The iconic “Home Button” now pulls double duty as the iPhone 5s fingerprint scanner. How it works is that it takes high resolution images at 500 ppi of your fingerprint at incredible detail. Setup is effortless and takes about a minute to do where you just place your finger on the sensor / Home Button multiple times and at different angles and it gets associated with your unlock code and App Store password. What this means is that you can unlock your phone and make apps and music purchases with just your thumbprint; no need to slide to unlock, enter a pin-code or a password making the process extremely simple and arguably secure. Touch ID can register up to 5 different fingers and from what I’ve been told, people have used other parts of their body (yes people, even THAT if that’s what you’re thinking), animal paws, and other objects to register authentication.
Touch ID is actually really smart in that the more you use it, the better it works. In fact you can unlock your phone with your fingerprints at different angles so you don’t have to scan it at perfect alignment making it much more convenient. I hate to say it but this is good for those sinners who like to text and drive, which you shouldn’t be doing anyway. My only issue with Touch ID is that there is currently no third-party support for such a refined technology. So far the only two uses are what I mentioned above which is to unlock your phone and to authenticate app and music purchases. Imagine being able to use this to login other websites, bank and shopping apps where impulse buying will be all too easy.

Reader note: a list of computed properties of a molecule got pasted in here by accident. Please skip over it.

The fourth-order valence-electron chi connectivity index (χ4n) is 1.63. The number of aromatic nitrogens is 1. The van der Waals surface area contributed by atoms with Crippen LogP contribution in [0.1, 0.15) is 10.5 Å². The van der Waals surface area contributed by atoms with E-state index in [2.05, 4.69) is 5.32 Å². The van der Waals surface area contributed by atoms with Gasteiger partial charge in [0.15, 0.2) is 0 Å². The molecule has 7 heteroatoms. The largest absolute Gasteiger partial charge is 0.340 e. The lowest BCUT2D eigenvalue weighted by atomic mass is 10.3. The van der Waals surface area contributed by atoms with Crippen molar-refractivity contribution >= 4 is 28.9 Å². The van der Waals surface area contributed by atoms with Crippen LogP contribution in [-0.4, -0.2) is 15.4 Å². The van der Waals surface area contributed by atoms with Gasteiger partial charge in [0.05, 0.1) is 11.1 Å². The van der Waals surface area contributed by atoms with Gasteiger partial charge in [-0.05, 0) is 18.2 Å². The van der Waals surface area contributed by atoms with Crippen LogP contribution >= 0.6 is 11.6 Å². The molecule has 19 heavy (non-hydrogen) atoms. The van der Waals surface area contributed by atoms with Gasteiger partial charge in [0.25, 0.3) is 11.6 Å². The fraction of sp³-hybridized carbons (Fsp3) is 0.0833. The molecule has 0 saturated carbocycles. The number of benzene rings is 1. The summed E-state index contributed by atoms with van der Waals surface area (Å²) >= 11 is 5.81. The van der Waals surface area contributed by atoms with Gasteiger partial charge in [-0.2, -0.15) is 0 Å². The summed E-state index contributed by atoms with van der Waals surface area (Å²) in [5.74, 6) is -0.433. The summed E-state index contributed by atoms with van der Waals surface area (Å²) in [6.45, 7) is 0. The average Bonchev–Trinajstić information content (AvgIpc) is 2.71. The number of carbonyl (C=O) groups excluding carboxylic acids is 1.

As I have said for the past few years, we get faster speed with every new iPhone. Even though there are subtle changes from the aesthetics and everything on the outside, everything from within has received a complete overhaul. The iPhone 5s is powered by a 64-bit dual-core A7 processor which Apple claims to be 2X faster than the A6 chip from the iPhone 5.
Without going too much detail into benchmarks (Anandtech has an excellent write-up in regards to the numbers), the iPhone 5s scores do support the “twice as fast claim as we look at the Geekbench 3 chart below:
To me, benchmarks don’t really mean much as I am more interested in the real world performance vs. what’s on paper. Right from the start of using the iPhone 5s, I could right away feel the performance difference from the previous iPhone 5 in loading all the apps that I use. However in using the current apps, they all run as equally smooth as they did on the iPhone 5 and even navigating though the OS feels about the same. The reason for this is that there aren’t really many apps that take advantage of the new 64-bit A7 processor yet and even most of the graphic intensive games have marginal if any improvements in performance, which is analogous to how the iPhone 4S was to the 4.
However, games like Infinite Blade III is now optimized for the iPhone 5s as of this writing and the game performance is impressive. The game loads in a matter of seconds whereas it takes over a minute loading on the iPhone 5. Details are sharp and the game is just a preview of what’s more to come on what the A7 has to offer.
In addition to the A7, Apple adds another new piece of hardware into the iPhone 5s in the form of the M7 co-processor, which is used to handle the motion data from the gyroscope, compass, and accelerometer to offload the work of the main processor. Fitness based apps will be utilizing the M7 so you save some battery life and processing power when those are running in the background. Even the Maps app instantly knows when you’re walking or driving but it will be awhile for more apps to take advantage of this.
Communications and 4G LTE